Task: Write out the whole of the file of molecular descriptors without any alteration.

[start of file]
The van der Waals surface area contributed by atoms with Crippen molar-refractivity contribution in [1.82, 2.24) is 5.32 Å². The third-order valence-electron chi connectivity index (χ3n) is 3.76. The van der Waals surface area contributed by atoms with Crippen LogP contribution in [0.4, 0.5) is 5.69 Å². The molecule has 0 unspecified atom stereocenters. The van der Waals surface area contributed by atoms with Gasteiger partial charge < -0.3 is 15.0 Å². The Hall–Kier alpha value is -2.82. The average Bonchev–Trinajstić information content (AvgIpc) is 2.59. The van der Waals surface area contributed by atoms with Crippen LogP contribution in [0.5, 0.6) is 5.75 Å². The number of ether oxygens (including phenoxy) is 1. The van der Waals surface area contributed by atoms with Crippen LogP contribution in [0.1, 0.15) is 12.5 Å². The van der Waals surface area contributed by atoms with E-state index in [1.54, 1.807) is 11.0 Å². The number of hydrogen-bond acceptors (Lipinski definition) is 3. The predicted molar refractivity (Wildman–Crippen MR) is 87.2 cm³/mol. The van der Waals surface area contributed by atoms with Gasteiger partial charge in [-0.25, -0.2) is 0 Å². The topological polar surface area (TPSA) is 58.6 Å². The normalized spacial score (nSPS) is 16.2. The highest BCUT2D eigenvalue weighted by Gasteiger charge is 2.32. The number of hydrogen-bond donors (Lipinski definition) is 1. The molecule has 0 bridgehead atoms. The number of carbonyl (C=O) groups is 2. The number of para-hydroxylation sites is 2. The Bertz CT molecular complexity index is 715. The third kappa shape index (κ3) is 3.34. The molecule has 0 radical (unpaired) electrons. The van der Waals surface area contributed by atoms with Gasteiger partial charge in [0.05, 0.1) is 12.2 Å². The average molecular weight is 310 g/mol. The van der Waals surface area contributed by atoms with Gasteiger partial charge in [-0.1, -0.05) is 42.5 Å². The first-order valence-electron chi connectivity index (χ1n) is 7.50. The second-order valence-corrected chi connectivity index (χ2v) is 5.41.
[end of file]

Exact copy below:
The van der Waals surface area contributed by atoms with Crippen molar-refractivity contribution in [1.82, 2.24) is 5.32 Å². The third-order valence-electron chi connectivity index (χ3n) is 3.76. The van der Waals surface area contributed by atoms with Crippen LogP contribution in [0.4, 0.5) is 5.69 Å². The molecule has 0 unspecified atom stereocenters. The van der Waals surface area contributed by atoms with Gasteiger partial charge < -0.3 is 15.0 Å². The Hall–Kier alpha value is -2.82. The average Bonchev–Trinajstić information content (AvgIpc) is 2.59. The van der Waals surface area contributed by atoms with Crippen LogP contribution in [0.5, 0.6) is 5.75 Å². The number of ether oxygens (including phenoxy) is 1. The van der Waals surface area contributed by atoms with Crippen LogP contribution in [0.1, 0.15) is 12.5 Å². The van der Waals surface area contributed by atoms with E-state index in [1.54, 1.807) is 11.0 Å². The number of hydrogen-bond acceptors (Lipinski definition) is 3. The predicted molar refractivity (Wildman–Crippen MR) is 87.2 cm³/mol. The van der Waals surface area contributed by atoms with Gasteiger partial charge in [-0.25, -0.2) is 0 Å². The topological polar surface area (TPSA) is 58.6 Å². The normalized spacial score (nSPS) is 16.2. The highest BCUT2D eigenvalue weighted by Gasteiger charge is 2.32. The number of hydrogen-bond donors (Lipinski definition) is 1. The molecule has 0 bridgehead atoms. The number of carbonyl (C=O) groups is 2. The number of para-hydroxylation sites is 2. The Bertz CT molecular complexity index is 715. The third kappa shape index (κ3) is 3.34. The molecule has 0 radical (unpaired) electrons. The van der Waals surface area contributed by atoms with Gasteiger partial charge in [0.05, 0.1) is 12.2 Å². The average molecular weight is 310 g/mol. The van der Waals surface area contributed by atoms with Gasteiger partial charge in [-0.1, -0.05) is 42.5 Å². The first-order valence-electron chi connectivity index (χ1n) is 7.50. The second-order valence-corrected chi connectivity index (χ2v) is 5.41.